Background: Exon splicing is a regulated cellular process in the transcription of protein-coding genes. Technological advancements and cost reductions in RNA sequencing have made quantitative and qualitative assessments of the transcriptome both possible and widely available. RNA-seq provides unprecedented resolution to identify gene structures and resolve the diversity of splicing variants. However, currently available ab initio aligners are vulnerable to spurious alignments due to random sequence matches and sample-reference genome discordance. As a consequence, a significant set of false positive exon junction predictions would be introduced, which will further confuse downstream analyses of splice variant discovery and abundance estimation.

Results: In this work, we present a deep learning based splice junction sequence classifier, named DeepSplice, which employs convolutional neural networks to classify candidate splice junctions. We show (I) DeepSplice outperforms state-of-the-art methods for splice site classification when applied to the popular benchmark dataset HS3D, (II) DeepSplice shows high accuracy for splice junction classification with GENCODE annotation, and (III) the application of DeepSplice to classify putative splice junctions generated by Rail-RNA alignment of 21,504 human RNA-seq data significantly reduces 43 million candidates into around 3 million highly confident novel splice junctions.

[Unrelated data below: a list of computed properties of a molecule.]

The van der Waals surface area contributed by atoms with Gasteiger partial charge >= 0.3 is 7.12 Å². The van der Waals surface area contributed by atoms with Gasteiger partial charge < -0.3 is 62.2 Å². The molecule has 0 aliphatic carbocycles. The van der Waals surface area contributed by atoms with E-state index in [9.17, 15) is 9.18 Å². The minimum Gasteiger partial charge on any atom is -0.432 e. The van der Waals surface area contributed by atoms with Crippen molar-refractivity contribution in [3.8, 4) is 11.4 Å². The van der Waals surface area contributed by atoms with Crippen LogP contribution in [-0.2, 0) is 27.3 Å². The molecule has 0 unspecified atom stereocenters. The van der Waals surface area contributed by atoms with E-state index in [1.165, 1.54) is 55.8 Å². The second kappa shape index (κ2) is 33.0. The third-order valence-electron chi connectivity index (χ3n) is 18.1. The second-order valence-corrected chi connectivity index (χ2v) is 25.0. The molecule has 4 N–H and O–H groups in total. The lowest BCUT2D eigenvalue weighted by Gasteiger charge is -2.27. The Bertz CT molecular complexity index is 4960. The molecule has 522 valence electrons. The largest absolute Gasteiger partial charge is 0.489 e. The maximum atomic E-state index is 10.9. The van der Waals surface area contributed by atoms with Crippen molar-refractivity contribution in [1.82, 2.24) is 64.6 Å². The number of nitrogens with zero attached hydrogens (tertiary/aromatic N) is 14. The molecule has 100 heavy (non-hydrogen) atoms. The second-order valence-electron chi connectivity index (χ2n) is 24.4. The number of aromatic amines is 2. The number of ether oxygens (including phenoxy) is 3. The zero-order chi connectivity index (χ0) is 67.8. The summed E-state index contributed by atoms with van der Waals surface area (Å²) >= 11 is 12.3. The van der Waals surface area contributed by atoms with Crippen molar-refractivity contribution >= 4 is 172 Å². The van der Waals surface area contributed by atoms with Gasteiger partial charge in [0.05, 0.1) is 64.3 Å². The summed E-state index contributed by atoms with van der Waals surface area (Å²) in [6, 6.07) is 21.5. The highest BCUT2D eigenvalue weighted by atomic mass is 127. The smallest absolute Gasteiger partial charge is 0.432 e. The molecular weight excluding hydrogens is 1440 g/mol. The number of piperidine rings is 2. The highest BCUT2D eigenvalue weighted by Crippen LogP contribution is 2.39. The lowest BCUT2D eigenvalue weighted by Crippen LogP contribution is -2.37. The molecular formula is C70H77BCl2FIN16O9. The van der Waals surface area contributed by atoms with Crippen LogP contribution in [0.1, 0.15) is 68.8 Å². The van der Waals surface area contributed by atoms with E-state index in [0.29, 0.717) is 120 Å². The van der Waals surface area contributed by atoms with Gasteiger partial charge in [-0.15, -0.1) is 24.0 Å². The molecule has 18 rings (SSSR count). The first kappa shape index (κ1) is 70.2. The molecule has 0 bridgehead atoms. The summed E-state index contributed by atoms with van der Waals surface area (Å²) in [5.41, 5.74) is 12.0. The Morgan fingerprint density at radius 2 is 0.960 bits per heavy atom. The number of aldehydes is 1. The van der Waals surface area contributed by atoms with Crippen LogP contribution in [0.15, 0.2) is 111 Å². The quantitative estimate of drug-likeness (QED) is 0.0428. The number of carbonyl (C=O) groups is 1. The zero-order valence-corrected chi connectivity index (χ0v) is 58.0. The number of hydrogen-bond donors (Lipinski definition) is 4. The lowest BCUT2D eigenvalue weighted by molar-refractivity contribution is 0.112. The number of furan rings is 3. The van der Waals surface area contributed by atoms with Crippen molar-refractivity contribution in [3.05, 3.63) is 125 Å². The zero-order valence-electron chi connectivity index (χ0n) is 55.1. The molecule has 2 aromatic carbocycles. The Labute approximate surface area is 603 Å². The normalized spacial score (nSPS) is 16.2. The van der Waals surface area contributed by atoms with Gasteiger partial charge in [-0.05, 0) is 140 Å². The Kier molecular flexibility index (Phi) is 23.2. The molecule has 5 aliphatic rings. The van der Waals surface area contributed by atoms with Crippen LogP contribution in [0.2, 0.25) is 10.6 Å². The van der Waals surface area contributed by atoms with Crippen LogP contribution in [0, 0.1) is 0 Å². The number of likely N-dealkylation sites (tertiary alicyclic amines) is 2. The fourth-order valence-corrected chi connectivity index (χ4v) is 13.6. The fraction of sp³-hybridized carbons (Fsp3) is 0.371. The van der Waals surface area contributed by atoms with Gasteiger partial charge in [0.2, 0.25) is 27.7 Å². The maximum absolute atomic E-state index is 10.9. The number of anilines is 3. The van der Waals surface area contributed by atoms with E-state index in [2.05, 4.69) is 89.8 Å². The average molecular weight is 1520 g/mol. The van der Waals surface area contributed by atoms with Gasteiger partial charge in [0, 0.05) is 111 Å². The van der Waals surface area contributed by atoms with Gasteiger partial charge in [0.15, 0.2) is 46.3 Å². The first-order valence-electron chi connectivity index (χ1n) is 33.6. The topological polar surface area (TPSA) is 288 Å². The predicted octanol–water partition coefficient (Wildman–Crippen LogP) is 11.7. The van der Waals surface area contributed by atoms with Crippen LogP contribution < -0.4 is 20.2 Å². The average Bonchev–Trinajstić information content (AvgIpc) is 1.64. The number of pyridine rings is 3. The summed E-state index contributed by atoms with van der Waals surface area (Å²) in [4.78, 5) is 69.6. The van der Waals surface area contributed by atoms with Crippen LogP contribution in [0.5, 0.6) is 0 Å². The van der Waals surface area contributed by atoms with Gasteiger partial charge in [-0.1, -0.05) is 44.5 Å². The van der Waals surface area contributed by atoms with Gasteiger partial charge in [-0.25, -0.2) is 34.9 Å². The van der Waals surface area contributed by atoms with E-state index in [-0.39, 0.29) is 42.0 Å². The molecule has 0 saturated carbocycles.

Conclusions: A model inferred from the sequences of annotated exon junctions that can then classify splice junctions derived from primary RNA-seq data has been implemented. The performance of the model was evaluated and compared through comprehensive benchmarking and testing, indicating a reliable performance and gross usability for classifying novel splice junctions derived from RNA-seq alignment.

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Published in BMC Genomics, v. 19, 971, p. 1-13.

© The Author(s). 2018

This article is distributed under the terms of the Creative Commons Attribution 4.0 International License (http://creativecommons.org/licenses/by/4.0/), which permits unrestricted use, distribution, and reproduction in any medium, provided you give appropriate credit to the original author(s) and the source, provide a link to the Creative Commons license, and indicate if changes were made. The Creative Commons Public Domain Dedication waiver (http://creativecommons.org/publicdomain/zero/1.0/) applies to the data made available in this article, unless otherwise stated.

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This work was supported by National Science Foundation [CAREER award grant number 1054631 to J.L.]; and National Institutes of Health [grant number P30CA177558 and 5R01HG006272–03 to J.L.].

Related Content

The dataset supporting the conclusions of this article is available in the GitHub repository, https://github.com/zhangyimc/DeepSplice.

12864_2018_5350_MOESM1_ESM.pdf (1105 kB)
Additional file 1: Figures S1, S2, S3, S4 and S5. Table S1 and S2.